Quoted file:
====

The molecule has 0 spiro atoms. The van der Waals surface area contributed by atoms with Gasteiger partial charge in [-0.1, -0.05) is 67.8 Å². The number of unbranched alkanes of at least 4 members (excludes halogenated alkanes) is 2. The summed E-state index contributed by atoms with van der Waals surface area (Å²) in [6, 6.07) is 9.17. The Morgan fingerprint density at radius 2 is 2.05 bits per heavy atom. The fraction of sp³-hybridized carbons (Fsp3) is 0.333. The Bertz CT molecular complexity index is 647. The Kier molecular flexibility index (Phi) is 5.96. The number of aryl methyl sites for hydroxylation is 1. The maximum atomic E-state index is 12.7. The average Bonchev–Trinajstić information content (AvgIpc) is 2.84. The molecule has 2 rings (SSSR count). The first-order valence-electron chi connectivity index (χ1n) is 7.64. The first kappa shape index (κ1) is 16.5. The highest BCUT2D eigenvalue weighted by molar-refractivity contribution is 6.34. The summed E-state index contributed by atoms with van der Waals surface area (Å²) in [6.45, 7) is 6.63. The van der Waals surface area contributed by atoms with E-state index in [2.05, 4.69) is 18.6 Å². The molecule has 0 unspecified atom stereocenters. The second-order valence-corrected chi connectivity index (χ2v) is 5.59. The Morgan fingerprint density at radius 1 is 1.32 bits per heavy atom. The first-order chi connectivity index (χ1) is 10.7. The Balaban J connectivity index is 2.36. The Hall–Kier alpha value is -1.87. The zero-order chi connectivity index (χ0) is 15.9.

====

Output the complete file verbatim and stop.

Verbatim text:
The molecule has 0 spiro atoms. The van der Waals surface area contributed by atoms with Gasteiger partial charge in [-0.1, -0.05) is 67.8 Å². The number of unbranched alkanes of at least 4 members (excludes halogenated alkanes) is 2. The summed E-state index contributed by atoms with van der Waals surface area (Å²) in [6, 6.07) is 9.17. The Morgan fingerprint density at radius 2 is 2.05 bits per heavy atom. The fraction of sp³-hybridized carbons (Fsp3) is 0.333. The Bertz CT molecular complexity index is 647. The Kier molecular flexibility index (Phi) is 5.96. The number of aryl methyl sites for hydroxylation is 1. The maximum atomic E-state index is 12.7. The average Bonchev–Trinajstić information content (AvgIpc) is 2.84. The molecule has 2 rings (SSSR count). The first-order valence-electron chi connectivity index (χ1n) is 7.64. The first kappa shape index (κ1) is 16.5. The highest BCUT2D eigenvalue weighted by molar-refractivity contribution is 6.34. The summed E-state index contributed by atoms with van der Waals surface area (Å²) in [6.45, 7) is 6.63. The van der Waals surface area contributed by atoms with E-state index in [2.05, 4.69) is 18.6 Å². The molecule has 0 unspecified atom stereocenters. The second-order valence-corrected chi connectivity index (χ2v) is 5.59. The Morgan fingerprint density at radius 1 is 1.32 bits per heavy atom. The first-order chi connectivity index (χ1) is 10.7. The Balaban J connectivity index is 2.36. The Hall–Kier alpha value is -1.87. The zero-order chi connectivity index (χ0) is 15.9.